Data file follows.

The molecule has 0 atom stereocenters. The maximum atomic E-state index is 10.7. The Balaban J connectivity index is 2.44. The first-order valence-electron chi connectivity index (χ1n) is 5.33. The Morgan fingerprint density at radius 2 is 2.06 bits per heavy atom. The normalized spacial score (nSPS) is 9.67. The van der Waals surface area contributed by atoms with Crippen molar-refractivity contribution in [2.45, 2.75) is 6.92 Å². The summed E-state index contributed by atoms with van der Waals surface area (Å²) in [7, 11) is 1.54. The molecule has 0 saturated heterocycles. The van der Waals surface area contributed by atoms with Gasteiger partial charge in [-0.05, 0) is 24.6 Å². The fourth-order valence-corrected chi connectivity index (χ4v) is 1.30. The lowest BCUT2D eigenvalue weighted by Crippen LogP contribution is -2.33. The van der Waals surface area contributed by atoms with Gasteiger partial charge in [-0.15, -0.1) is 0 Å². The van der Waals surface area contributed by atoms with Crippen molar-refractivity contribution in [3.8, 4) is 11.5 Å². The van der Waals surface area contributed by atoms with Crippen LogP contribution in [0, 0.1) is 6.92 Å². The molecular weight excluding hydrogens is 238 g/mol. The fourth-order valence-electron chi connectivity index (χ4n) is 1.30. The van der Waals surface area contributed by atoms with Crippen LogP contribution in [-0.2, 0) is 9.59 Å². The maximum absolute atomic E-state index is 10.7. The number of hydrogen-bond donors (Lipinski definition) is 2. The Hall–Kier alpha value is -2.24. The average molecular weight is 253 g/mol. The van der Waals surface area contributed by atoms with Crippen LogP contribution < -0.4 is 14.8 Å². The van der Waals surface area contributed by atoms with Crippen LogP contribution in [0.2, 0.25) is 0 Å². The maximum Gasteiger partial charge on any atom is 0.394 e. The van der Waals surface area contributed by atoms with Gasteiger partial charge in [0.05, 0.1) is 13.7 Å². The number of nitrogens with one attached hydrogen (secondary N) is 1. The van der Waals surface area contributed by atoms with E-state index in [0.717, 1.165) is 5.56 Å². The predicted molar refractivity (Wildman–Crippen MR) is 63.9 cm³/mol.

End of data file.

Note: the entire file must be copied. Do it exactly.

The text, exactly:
The molecule has 0 atom stereocenters. The maximum atomic E-state index is 10.7. The Balaban J connectivity index is 2.44. The first-order valence-electron chi connectivity index (χ1n) is 5.33. The Morgan fingerprint density at radius 2 is 2.06 bits per heavy atom. The normalized spacial score (nSPS) is 9.67. The van der Waals surface area contributed by atoms with Crippen molar-refractivity contribution in [2.45, 2.75) is 6.92 Å². The summed E-state index contributed by atoms with van der Waals surface area (Å²) in [7, 11) is 1.54. The molecule has 0 saturated heterocycles. The van der Waals surface area contributed by atoms with Gasteiger partial charge in [-0.05, 0) is 24.6 Å². The fourth-order valence-corrected chi connectivity index (χ4v) is 1.30. The lowest BCUT2D eigenvalue weighted by Crippen LogP contribution is -2.33. The van der Waals surface area contributed by atoms with Gasteiger partial charge in [-0.15, -0.1) is 0 Å². The van der Waals surface area contributed by atoms with Crippen molar-refractivity contribution in [3.8, 4) is 11.5 Å². The van der Waals surface area contributed by atoms with Crippen LogP contribution in [0, 0.1) is 6.92 Å². The molecular weight excluding hydrogens is 238 g/mol. The fourth-order valence-electron chi connectivity index (χ4n) is 1.30. The van der Waals surface area contributed by atoms with Crippen LogP contribution in [-0.2, 0) is 9.59 Å². The maximum absolute atomic E-state index is 10.7. The number of hydrogen-bond donors (Lipinski definition) is 2. The Hall–Kier alpha value is -2.24. The average molecular weight is 253 g/mol. The van der Waals surface area contributed by atoms with Crippen LogP contribution < -0.4 is 14.8 Å². The van der Waals surface area contributed by atoms with Crippen LogP contribution in [0.2, 0.25) is 0 Å². The maximum Gasteiger partial charge on any atom is 0.394 e. The van der Waals surface area contributed by atoms with Gasteiger partial charge in [0.05, 0.1) is 13.7 Å². The number of nitrogens with one attached hydrogen (secondary N) is 1. The van der Waals surface area contributed by atoms with E-state index in [0.717, 1.165) is 5.56 Å². The predicted molar refractivity (Wildman–Crippen MR) is 63.9 cm³/mol.